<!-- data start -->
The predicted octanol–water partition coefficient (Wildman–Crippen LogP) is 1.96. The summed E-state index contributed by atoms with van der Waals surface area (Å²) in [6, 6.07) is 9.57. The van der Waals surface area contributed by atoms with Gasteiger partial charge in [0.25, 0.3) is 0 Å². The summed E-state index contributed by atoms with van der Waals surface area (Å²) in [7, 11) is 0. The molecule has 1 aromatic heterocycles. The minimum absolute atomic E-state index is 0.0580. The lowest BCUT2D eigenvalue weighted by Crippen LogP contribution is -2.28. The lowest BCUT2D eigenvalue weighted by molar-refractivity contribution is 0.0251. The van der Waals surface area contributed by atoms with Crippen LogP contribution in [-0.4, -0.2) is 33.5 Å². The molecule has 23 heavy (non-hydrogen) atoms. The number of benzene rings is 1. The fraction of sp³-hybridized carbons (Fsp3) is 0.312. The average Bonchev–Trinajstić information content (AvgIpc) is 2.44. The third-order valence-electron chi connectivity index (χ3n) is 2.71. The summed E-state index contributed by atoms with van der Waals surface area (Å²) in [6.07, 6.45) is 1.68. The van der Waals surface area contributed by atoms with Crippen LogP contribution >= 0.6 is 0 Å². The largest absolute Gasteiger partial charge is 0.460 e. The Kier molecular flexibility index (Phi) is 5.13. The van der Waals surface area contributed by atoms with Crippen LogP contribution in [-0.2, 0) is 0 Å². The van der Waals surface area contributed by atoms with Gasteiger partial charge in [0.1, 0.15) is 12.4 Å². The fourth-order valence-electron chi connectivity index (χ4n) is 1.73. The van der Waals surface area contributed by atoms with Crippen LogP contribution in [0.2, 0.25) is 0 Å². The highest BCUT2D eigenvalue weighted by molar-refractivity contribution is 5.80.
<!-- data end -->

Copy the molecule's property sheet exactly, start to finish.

The predicted octanol–water partition coefficient (Wildman–Crippen LogP) is 1.96. The summed E-state index contributed by atoms with van der Waals surface area (Å²) in [6, 6.07) is 9.57. The van der Waals surface area contributed by atoms with Gasteiger partial charge in [0.25, 0.3) is 0 Å². The summed E-state index contributed by atoms with van der Waals surface area (Å²) in [7, 11) is 0. The molecule has 1 aromatic heterocycles. The minimum absolute atomic E-state index is 0.0580. The lowest BCUT2D eigenvalue weighted by Crippen LogP contribution is -2.28. The lowest BCUT2D eigenvalue weighted by molar-refractivity contribution is 0.0251. The van der Waals surface area contributed by atoms with Crippen LogP contribution in [-0.4, -0.2) is 33.5 Å². The molecule has 23 heavy (non-hydrogen) atoms. The number of benzene rings is 1. The fraction of sp³-hybridized carbons (Fsp3) is 0.312. The average Bonchev–Trinajstić information content (AvgIpc) is 2.44. The third-order valence-electron chi connectivity index (χ3n) is 2.71. The summed E-state index contributed by atoms with van der Waals surface area (Å²) in [6.07, 6.45) is 1.68. The van der Waals surface area contributed by atoms with Crippen LogP contribution >= 0.6 is 0 Å². The largest absolute Gasteiger partial charge is 0.460 e. The Kier molecular flexibility index (Phi) is 5.13. The van der Waals surface area contributed by atoms with Crippen LogP contribution in [-0.2, 0) is 0 Å². The van der Waals surface area contributed by atoms with Gasteiger partial charge in [0.1, 0.15) is 12.4 Å². The fourth-order valence-electron chi connectivity index (χ4n) is 1.73. The van der Waals surface area contributed by atoms with Crippen LogP contribution in [0.2, 0.25) is 0 Å². The highest BCUT2D eigenvalue weighted by molar-refractivity contribution is 5.80.